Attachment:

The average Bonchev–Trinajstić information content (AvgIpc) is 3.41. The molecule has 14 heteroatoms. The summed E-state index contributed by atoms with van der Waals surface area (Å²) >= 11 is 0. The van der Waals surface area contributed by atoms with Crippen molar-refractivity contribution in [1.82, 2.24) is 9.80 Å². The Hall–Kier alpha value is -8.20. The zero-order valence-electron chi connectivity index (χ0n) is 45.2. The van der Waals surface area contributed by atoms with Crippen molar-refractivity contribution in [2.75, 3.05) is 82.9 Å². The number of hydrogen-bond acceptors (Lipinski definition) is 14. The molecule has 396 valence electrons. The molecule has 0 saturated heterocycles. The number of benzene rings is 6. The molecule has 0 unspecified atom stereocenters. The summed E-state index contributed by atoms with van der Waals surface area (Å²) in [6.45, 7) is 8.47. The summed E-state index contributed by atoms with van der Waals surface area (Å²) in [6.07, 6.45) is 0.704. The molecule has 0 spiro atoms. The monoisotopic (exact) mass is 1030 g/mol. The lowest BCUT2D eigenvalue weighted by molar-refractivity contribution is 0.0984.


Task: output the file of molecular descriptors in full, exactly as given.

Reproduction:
The average Bonchev–Trinajstić information content (AvgIpc) is 3.41. The molecule has 14 heteroatoms. The summed E-state index contributed by atoms with van der Waals surface area (Å²) >= 11 is 0. The van der Waals surface area contributed by atoms with Crippen molar-refractivity contribution in [1.82, 2.24) is 9.80 Å². The Hall–Kier alpha value is -8.20. The zero-order valence-electron chi connectivity index (χ0n) is 45.2. The van der Waals surface area contributed by atoms with Crippen molar-refractivity contribution in [2.75, 3.05) is 82.9 Å². The number of hydrogen-bond acceptors (Lipinski definition) is 14. The molecule has 396 valence electrons. The molecule has 0 saturated heterocycles. The number of benzene rings is 6. The molecule has 0 unspecified atom stereocenters. The summed E-state index contributed by atoms with van der Waals surface area (Å²) in [6.45, 7) is 8.47. The summed E-state index contributed by atoms with van der Waals surface area (Å²) in [6.07, 6.45) is 0.704. The molecule has 0 spiro atoms. The monoisotopic (exact) mass is 1030 g/mol. The lowest BCUT2D eigenvalue weighted by molar-refractivity contribution is 0.0984.